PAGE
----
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Iowa's natural resources plates include the state bird and flower, pheasant, eagle, buck and a Brook trout. Support conservation in Iowa by buying a natural resource plate for your vehicle.
Natural Resource Plates
Experience Iowa's natural beauty and all the fun our state parks offer. Make your online reservation for state park cabins, camping sites, shelters and lodges.
Support conservation in Iowa by buying a natural resource plate for your vehicle.
Natural Resource Plates
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Iowa has changed greatly since becoming a state in 1846. The prairies that helped develop the highly productive soils have been reduced by more than 99 percent. About 95 percent of the state's prairie pothole wetlands have been drained. Over half of the original forest has been lost. These changes and other factors such as channelization of streams and rivers, soil erosion, development and urban expansion, and intensive row crop agriculture have contributed to the loss or degradation of suitable habitat for numerous plant and animal species.Individual species of plants and animals may contribute to the survival of other species within a community. The loss of what appears to be an unimportant species may result in the decline or loss of species that we consider to be very important. If we ignore species that are in danger of being extirpated from Iowa, we may be making decisions that cannot be reversed in the future. Conserving these species for future generations requires the coordinated effort by public agencies, private organizations, and property owners. Iowa's endangered and threatened species law was enacted in 1975. The current law, entitled Endangered Plants and Wildlife is Chapter 481B of the Code of Iowa. The Natural Resource Commission and the Director of the Department of Natural Resources are responsible for administration of Chapter 481B.Current list of endangered, threatened, and special concern species:571 IAC chapter 77.2: List of Animals571 IAC chapter 77.3: List of PlantsFederal Endangered Species Program (U.S. Fish & Wildlife Service)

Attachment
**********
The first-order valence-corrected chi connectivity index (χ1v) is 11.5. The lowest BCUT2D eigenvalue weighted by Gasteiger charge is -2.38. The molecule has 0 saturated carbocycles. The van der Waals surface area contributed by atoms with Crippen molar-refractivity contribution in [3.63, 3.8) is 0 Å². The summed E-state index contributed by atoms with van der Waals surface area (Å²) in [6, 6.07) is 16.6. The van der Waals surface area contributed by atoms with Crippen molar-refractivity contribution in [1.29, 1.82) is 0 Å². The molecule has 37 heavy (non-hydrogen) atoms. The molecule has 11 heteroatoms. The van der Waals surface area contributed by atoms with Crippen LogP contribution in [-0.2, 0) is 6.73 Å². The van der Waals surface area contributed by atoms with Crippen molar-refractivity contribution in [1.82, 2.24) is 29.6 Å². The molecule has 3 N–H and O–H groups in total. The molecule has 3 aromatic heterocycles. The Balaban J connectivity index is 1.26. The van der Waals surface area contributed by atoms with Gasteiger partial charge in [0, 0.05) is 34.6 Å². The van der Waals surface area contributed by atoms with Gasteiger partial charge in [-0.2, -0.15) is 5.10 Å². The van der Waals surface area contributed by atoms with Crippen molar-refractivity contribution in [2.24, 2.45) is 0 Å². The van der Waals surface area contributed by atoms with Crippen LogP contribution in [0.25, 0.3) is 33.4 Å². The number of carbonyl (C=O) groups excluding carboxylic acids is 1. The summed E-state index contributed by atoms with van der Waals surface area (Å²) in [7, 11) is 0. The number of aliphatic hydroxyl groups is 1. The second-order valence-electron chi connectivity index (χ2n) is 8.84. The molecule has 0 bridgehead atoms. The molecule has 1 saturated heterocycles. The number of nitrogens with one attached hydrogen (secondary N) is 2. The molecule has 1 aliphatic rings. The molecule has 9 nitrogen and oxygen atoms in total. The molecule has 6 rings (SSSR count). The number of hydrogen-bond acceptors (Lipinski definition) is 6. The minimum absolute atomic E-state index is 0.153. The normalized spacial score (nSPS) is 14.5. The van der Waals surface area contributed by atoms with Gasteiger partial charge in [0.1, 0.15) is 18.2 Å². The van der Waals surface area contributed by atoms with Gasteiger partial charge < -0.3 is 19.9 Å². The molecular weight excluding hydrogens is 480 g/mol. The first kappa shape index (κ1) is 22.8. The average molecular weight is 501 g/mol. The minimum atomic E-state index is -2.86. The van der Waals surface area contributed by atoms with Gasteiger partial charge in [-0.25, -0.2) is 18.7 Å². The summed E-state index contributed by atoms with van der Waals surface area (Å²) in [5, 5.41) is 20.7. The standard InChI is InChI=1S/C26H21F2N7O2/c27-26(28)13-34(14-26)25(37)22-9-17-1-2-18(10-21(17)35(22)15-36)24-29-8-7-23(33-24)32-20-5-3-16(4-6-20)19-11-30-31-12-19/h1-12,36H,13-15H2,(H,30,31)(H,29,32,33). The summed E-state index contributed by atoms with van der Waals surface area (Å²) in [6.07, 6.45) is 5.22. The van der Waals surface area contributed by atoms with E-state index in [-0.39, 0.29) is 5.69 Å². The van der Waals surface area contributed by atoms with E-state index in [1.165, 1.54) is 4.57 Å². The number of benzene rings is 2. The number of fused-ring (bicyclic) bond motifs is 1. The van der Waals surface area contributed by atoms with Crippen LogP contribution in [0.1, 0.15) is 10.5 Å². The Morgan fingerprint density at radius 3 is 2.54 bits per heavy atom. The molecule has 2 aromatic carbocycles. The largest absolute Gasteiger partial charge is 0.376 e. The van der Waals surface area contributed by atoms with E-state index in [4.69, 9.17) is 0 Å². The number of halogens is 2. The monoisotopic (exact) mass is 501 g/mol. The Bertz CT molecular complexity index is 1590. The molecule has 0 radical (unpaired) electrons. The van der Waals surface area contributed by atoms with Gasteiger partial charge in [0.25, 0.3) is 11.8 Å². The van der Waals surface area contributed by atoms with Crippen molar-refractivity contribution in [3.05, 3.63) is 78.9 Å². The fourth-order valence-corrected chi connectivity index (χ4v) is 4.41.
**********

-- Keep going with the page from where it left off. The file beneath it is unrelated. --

The Iowa Natural Areas Inventory (INAI) interactive website combines current technologies to bring threatened, endangered, special concern, and selected rare species data and maps to professional natural resource managers as well as to the public.
Information in the database is from a variety of sources, including surveys to locate rare plants and animals in their natural habitats, a collection of information from museums, herbariums, and scientific literature, and observations from naturalists around the state. Over 19,000 records are contained in the database, ranging from historical observations made in the 1800s to present day sightings. Records in the complete INAI Database are protected as "ecologically sensitive sites" within the Open Records Law (Iowa Code 22.7(21)) and are used by professional natural resource managers to identify opportunities for conservation, to improve natural resource management, and to conduct environmental reviews to avoid conflicts between development and listed species.